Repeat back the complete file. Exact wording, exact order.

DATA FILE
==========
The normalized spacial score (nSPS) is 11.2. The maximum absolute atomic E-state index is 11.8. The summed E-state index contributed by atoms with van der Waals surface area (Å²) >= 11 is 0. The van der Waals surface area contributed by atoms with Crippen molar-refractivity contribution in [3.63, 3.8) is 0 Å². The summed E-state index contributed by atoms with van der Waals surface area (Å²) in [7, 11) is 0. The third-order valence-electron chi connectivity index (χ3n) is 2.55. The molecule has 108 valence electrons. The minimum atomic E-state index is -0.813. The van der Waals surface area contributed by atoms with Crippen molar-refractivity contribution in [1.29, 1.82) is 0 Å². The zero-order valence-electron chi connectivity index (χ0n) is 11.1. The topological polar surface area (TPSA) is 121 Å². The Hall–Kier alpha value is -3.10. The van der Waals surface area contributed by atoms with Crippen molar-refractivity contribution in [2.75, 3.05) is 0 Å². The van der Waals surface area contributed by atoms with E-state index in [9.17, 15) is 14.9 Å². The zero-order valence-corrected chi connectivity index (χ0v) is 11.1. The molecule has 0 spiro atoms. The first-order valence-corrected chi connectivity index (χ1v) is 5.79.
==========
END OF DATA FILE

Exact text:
The normalized spacial score (nSPS) is 11.2. The maximum absolute atomic E-state index is 11.8. The summed E-state index contributed by atoms with van der Waals surface area (Å²) >= 11 is 0. The van der Waals surface area contributed by atoms with Crippen molar-refractivity contribution in [3.63, 3.8) is 0 Å². The summed E-state index contributed by atoms with van der Waals surface area (Å²) in [7, 11) is 0. The third-order valence-electron chi connectivity index (χ3n) is 2.55. The molecule has 108 valence electrons. The minimum atomic E-state index is -0.813. The van der Waals surface area contributed by atoms with Crippen molar-refractivity contribution in [1.29, 1.82) is 0 Å². The zero-order valence-electron chi connectivity index (χ0n) is 11.1. The topological polar surface area (TPSA) is 121 Å². The Hall–Kier alpha value is -3.10. The van der Waals surface area contributed by atoms with Crippen molar-refractivity contribution in [2.75, 3.05) is 0 Å². The van der Waals surface area contributed by atoms with E-state index in [9.17, 15) is 14.9 Å². The zero-order valence-corrected chi connectivity index (χ0v) is 11.1. The molecule has 0 spiro atoms. The first-order valence-corrected chi connectivity index (χ1v) is 5.79.